ALEXANDRE SINGH


“It is very easy for an artist to be cool,” says the multimedia Alexandre Singh. “The coolest thing you could do is wear sunglasses and sit in the lobby of the MoMA for a month and not say anything. Because you’ll look cool, and you’ll never say anything you regret. The same is true of [the current crop of] YouTube-ish art videos, where people are just talking nonstop: whatever it is they’re saying, they’re actually not saying anything, because they’re just making noise.” In opposition to this paper-thin coolness, Singh creates dialogue and rhetoric-driven performances and installations that climb inside culture and call it out on its laziness and disingenuousness, often at the expense of the artist’s own cool factor. “When you create a universe using dialogue, it feels like standing up naked in the gallery and saying, ‘I did this!’ Every word that you say lives and breathes out there, and reflects you. It is not cool.”

A Singh-crafted installation in this mold, titled The School for Objects Criticized, was included in the New Museum’s “Free” exhibition last fall. Composed of a group of vocally-animated household objects, (a neo-Marxist bleach bottle named Sergei, for example), the piece reminds one of a dialogue-driven radio play, while the conversation between the hilariously animistic objects centers on a take-down of what Singh views as the New York art world’s Hatfields and McCoys.

“In New York, one half of the art world believes in the artist as a wild child and a rebel, like a contemporary version of Basquiat. This artist is cool, he smokes cigarettes and is in touch with a primeval sensuality. He is deliberately anti-intellectual: a Sarah Palin of the art world, and he [embodies] a 19th-century idea of the artist: that he’s beyond language, almost primitive,” says Singh. “This is contrasted with the other half of the art world, which is very serious and reads a lot of Frankfurt School, and is very interested in the consequences of Marxism—their work deals with capital and labor. Both of these groups are talking about 19th-century concerns, and this is how New York operates: never getting beyond the antagonism between the two worlds, and [never realizing they could be more than one or the other].” The School for Objects Criticized is the artist’s witty retort, inviting artists and critics to stand up for something more authentic than juvenile disobedience or ideology.

Singh is perhaps best known for his spoken performances, titled Assembly Instructions, where he lectures, tangentially, for more than three hours—nattily attired, stationed in front of an old-school overhead projector, illuminating images on a screen behind him. These pieces have also been reinterpreted into gallery installations of Byzantinely complex conglomerations of black-and-white images that visually narrate the interlocking thoughts of the artist. Black-and-white is a key aesthetic theme that travels through much of the artist’s work, and he views it as something of a branding tool: “I’m interested in creating work that’s seductive on the visual level, so it hopefully draws people in to spend a little bit of time with it.”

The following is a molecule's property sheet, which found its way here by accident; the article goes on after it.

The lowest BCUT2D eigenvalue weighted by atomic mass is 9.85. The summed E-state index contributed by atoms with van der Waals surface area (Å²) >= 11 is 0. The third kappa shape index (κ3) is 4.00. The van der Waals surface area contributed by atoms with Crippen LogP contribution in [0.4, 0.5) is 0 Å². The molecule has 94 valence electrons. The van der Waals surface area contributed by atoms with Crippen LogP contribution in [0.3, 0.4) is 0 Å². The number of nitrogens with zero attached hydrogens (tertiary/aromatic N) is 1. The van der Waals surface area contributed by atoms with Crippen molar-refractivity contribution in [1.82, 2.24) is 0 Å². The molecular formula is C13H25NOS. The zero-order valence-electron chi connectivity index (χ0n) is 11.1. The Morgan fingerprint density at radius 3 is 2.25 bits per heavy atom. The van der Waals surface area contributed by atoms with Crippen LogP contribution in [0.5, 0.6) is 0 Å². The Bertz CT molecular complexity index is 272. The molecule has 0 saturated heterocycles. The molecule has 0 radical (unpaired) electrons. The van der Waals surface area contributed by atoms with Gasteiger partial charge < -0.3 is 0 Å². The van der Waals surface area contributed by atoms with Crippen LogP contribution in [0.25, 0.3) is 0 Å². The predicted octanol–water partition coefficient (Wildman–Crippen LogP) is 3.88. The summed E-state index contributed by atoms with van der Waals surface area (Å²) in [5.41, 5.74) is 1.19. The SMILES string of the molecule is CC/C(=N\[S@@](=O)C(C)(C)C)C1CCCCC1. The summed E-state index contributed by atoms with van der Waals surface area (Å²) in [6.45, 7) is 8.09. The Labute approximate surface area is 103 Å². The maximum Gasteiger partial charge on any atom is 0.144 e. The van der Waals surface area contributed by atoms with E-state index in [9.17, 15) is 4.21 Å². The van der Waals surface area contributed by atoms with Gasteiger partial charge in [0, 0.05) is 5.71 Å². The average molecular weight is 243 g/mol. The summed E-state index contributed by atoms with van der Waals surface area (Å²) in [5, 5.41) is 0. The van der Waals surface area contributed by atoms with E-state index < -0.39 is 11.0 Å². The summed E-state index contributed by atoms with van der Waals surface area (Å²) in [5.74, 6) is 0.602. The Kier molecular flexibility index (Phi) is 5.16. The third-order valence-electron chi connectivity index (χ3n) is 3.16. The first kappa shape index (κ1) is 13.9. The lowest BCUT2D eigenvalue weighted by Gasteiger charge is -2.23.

In connection to his sleek aesthetic, Singh’s thoughts and writings are tightly-honed treasures of pith and wisdom. Many of his ruminations return to what seems to be both a bête noire and a source of tremendous inspiration: 19th-century literature and theoretical motifs. One tangent (of so many) from the Assembly Instructions “is about the television programs Sex and the City and Grey’s Anatomy,” says Singh. “The protagonists of both shows, rather than being strong, modern women, are actually channeling the ideology of the 19th-century Romantic poets: that sort of dark, brooding person who doesn’t know what she wants, and rejects happiness.”

As it illuminates realities of contemporary culture that can go unexplored, Singh’s work is closely tied to literature. “[Prior to contemporary times] in a lot of the history of culture and art, people were able to talk about their context,” explains Singh. “I am a big fan of Diderot. He talked about things that were happening in Paris during his time and he took real people and put them into fictional works, which perhaps only happens now in South Park, which I adore.” To this point, Singh’s most ambitious work to date is a book, titled The Marque of the Third Stripe. The artist views the piece as “The first mature piece I did—it’s based on Adidas.” The Marque opens into a fictional gothic novella that recharacterizes Adidas founder Adolf Dassler as its meta-hero. It includes an invented synesthetic language, consisting of fluctuating patterns of pixels, meant to morph “concrete meaning into abstract, its equivalent,” says Singh.

This is a rather complex set of influences and agendas for art viewers to work through. Once inside Singh’s world, however, one navigates a totally unique universe architected by someone who is both in step with his time and able to transcend time; Singh’s thoughts often feel as though they belong to artists and writers from different centuries. It is this originality that has garnered Singh a great deal of success in the past few years, including a recent acquisition of his work by MoMA—of which, the artist says, “Suddenly all these edifices that seem very imposing when you’re outside of them become very normal when you step behind the curtain. The illusion is totally gone.”

Few younger artists experience this lucky turn of events, becoming, authentically, the thing they always longed to be. But one gets the feeling that Singh figured out his genuine self and craft quite a while ago—and now he’s simply inviting the rest of his contemporaries to follow suit.

Images courtesy of Harris Lieberman Gallery.

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The Marque of the Third Stripe, 2008.
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